Why Do We Eat Turkey at Christmas?

The Origin of the Christmas Turkey Tradition

The tradition of consuming turkey during Christmas is primarily a cultural phenomenon, mainly observed in the United Kingdom, United States, and some other Western countries.

This custom didn’t always involve turkeys, though. Historically, goose, peacock, and even boar were the centrepieces of Christmas meals.

The turkey’s journey to the Christmas dinner table began in the 16th century when it was brought from the Americas to Europe by explorers and traders.

Over time, it started to become a popular choice for Christmas meals among the upper classes in Britain, and it was during the Victorian era in the 19th century that this tradition began to become more widespread.

illustration of Scrooge buying a prize Christmas turkey for the Cratchits

The Influence of the Victorian Era

In 1843, Charles Dickens’ “A Christmas Carol” was published. In this much-loved novel, the impoverished Cratchit family’s Christmas meal was a goose, but Scrooge, after his transformation, sends them a massive turkey.

The book, being extremely popular and influential, reinforced the idea of turkey as the ideal Christmas dinner in the collective consciousness of Victorian England.

Also, around this time, the increased availability and affordability of turkeys contributed to its burgeoning popularity. Previously, turkeys were luxury items, affordable only to the well-off.

However, with the advent of rail networks, farmers could now transport their turkeys to markets in large cities, significantly reducing the cost and making it more available to middle-class families.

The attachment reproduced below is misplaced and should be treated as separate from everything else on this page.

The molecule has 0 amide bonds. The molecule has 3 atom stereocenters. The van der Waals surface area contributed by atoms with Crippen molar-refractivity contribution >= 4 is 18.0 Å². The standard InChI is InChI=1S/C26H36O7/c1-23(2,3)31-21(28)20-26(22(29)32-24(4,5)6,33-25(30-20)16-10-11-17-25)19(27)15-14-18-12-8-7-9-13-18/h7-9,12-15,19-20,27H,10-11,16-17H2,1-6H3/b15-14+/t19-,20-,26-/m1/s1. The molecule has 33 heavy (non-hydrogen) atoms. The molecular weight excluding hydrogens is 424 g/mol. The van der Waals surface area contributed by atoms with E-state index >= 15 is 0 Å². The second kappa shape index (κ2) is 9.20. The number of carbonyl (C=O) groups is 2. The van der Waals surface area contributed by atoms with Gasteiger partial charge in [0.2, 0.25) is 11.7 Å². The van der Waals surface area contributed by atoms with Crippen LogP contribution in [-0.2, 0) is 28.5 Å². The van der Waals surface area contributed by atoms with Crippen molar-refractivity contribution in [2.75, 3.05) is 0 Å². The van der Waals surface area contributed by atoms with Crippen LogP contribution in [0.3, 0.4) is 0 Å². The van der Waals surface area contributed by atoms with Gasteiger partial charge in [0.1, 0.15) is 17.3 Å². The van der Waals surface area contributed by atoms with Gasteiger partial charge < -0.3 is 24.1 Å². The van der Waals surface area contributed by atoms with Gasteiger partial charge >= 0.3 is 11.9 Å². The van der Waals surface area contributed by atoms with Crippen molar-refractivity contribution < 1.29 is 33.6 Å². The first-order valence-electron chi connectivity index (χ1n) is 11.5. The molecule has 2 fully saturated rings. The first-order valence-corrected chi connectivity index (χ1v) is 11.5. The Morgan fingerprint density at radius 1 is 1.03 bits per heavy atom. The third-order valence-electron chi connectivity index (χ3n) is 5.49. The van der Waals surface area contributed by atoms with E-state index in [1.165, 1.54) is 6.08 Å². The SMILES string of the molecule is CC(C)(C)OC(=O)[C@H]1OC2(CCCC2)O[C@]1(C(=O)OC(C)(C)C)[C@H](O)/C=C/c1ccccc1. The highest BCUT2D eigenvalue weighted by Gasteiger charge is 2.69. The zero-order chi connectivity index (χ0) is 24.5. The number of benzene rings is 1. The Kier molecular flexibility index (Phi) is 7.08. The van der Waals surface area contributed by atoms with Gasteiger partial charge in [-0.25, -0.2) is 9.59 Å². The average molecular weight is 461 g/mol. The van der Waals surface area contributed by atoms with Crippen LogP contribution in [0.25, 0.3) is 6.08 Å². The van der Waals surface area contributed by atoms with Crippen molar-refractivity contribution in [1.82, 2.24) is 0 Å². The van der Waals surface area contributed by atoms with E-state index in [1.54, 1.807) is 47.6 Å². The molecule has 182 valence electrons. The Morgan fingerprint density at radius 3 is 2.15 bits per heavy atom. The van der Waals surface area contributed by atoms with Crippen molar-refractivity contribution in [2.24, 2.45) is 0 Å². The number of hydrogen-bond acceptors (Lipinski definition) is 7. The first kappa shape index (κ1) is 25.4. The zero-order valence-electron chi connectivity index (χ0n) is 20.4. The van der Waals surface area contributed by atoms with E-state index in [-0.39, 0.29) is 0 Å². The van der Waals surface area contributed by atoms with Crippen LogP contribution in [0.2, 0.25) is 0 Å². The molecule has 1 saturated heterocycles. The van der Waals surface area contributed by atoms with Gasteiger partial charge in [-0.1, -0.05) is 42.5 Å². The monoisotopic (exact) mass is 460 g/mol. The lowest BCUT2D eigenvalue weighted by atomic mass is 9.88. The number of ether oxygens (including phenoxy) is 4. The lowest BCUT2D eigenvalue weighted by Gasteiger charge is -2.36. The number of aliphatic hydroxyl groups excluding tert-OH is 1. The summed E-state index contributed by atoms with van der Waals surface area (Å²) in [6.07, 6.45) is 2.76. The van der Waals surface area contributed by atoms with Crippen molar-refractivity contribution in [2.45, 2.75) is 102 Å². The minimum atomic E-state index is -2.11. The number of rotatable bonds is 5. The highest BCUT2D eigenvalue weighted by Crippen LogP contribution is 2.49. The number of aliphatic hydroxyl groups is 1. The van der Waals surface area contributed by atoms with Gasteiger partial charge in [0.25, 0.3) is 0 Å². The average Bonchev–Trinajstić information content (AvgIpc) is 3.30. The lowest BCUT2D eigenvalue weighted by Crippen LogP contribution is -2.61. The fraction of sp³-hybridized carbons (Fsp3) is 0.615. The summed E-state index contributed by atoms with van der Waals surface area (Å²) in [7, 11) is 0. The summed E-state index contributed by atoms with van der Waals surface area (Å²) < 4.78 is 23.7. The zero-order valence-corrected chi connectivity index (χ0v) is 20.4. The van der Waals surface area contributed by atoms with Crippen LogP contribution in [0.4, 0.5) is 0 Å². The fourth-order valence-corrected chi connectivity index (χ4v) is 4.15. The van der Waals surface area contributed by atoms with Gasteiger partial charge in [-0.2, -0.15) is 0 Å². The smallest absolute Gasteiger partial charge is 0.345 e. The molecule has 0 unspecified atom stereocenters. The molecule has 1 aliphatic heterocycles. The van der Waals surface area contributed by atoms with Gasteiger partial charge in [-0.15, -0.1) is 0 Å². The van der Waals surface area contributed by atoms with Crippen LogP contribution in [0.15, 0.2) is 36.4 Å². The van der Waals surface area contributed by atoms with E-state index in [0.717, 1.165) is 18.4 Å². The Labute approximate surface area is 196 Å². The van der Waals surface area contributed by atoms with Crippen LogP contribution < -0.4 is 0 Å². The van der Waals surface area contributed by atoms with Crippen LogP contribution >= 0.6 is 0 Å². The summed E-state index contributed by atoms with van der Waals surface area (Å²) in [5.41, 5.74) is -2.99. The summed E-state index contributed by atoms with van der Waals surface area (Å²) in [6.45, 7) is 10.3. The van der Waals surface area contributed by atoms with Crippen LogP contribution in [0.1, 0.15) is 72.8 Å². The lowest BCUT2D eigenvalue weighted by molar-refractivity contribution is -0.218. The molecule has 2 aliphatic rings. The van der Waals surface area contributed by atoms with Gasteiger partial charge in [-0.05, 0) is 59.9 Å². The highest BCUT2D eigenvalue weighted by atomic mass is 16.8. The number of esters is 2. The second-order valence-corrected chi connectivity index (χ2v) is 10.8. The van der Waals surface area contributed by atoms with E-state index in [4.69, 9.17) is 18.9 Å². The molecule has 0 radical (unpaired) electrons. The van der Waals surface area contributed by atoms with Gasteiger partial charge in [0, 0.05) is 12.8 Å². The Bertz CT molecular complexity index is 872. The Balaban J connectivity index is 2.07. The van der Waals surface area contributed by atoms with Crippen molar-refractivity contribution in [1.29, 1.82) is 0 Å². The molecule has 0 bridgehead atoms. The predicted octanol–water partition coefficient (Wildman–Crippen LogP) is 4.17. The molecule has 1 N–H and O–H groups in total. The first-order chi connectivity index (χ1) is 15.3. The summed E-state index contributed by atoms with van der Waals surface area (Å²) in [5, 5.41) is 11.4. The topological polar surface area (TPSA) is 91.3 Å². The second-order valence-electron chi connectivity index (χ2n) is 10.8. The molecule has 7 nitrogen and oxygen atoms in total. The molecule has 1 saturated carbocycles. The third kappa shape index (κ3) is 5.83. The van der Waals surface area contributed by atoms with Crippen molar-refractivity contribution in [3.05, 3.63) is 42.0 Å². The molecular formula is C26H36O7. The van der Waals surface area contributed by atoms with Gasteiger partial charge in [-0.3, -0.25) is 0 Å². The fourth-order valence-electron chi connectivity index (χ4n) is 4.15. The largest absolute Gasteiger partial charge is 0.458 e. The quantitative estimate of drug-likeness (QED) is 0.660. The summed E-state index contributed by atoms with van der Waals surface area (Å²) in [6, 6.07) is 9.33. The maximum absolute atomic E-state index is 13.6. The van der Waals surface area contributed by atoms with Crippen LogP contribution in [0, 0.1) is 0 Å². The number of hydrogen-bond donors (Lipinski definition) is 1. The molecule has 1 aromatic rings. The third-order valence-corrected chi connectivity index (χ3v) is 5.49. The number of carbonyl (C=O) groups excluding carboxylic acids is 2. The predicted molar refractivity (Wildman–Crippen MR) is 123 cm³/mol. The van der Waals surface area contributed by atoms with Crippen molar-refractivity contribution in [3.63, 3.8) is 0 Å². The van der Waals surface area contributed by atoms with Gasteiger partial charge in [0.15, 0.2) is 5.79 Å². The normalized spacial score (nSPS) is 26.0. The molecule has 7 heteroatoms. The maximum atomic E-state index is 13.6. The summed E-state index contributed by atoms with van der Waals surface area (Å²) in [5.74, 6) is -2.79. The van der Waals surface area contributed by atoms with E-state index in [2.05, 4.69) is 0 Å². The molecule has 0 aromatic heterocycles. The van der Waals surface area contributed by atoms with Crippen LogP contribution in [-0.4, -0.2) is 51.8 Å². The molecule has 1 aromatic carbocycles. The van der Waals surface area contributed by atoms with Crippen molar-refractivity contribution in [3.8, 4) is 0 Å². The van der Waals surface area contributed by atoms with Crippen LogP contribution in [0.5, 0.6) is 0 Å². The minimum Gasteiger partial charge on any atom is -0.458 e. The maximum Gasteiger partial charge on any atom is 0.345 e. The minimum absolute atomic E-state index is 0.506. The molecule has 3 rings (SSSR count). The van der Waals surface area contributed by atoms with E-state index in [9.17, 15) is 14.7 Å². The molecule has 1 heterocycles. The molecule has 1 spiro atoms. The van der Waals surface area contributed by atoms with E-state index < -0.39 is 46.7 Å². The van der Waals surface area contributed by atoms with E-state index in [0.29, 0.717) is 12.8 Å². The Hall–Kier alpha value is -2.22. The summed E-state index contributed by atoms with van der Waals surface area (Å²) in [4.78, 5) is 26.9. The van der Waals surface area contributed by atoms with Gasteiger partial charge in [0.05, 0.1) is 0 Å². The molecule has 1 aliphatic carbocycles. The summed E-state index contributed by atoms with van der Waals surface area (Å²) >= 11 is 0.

The Spread to the New World

The tradition of Christmas turkey also became popular in America, but for different reasons.

Though turkey is native to North America, the tradition of having it for Christmas is relatively recent. The Thanksgiving turkey is a more established tradition, linked to the mythologized ‘first Thanksgiving’ between Pilgrims and Native Americans in the early 17th century.

It’s likely that the Christmas turkey tradition in America grew out of the popularity of the Thanksgiving turkey, combined with the influence of the British tradition.

The large size of the turkey, making it ideal for feeding a family or a gathering, and its relative affordability compared to other large roasting birds, made it a popular choice for celebratory meals.

Roast Turkey

The Symbolism of the Christmas Turkey

Beyond practicality and historical influences, the Christmas turkey holds symbolic value. It signifies abundance and prosperity.

The image of a golden-brown, perfectly roasted turkey at the centre of the dinner table surrounded by a plethora of side dishes creates a picture of plenty, of celebration, and the communal sharing of a special meal.

The Christmas Turkey Tradition Evolves

In contemporary times, while turkey remains the traditional centrepiece for many Christmas dinners, there’s increasing diversification in what constitutes a ‘typical’ Christmas dinner. Some families opt for other meats, such as ham or roast beef, while vegetarian and vegan alternatives are becoming more common.

Despite these changes, the tradition of the Christmas turkey remains a significant part of holiday celebrations for many families, a testament to the enduring influence of historical practices and cultural symbolism.

Read more about Christmas Traditions and Customs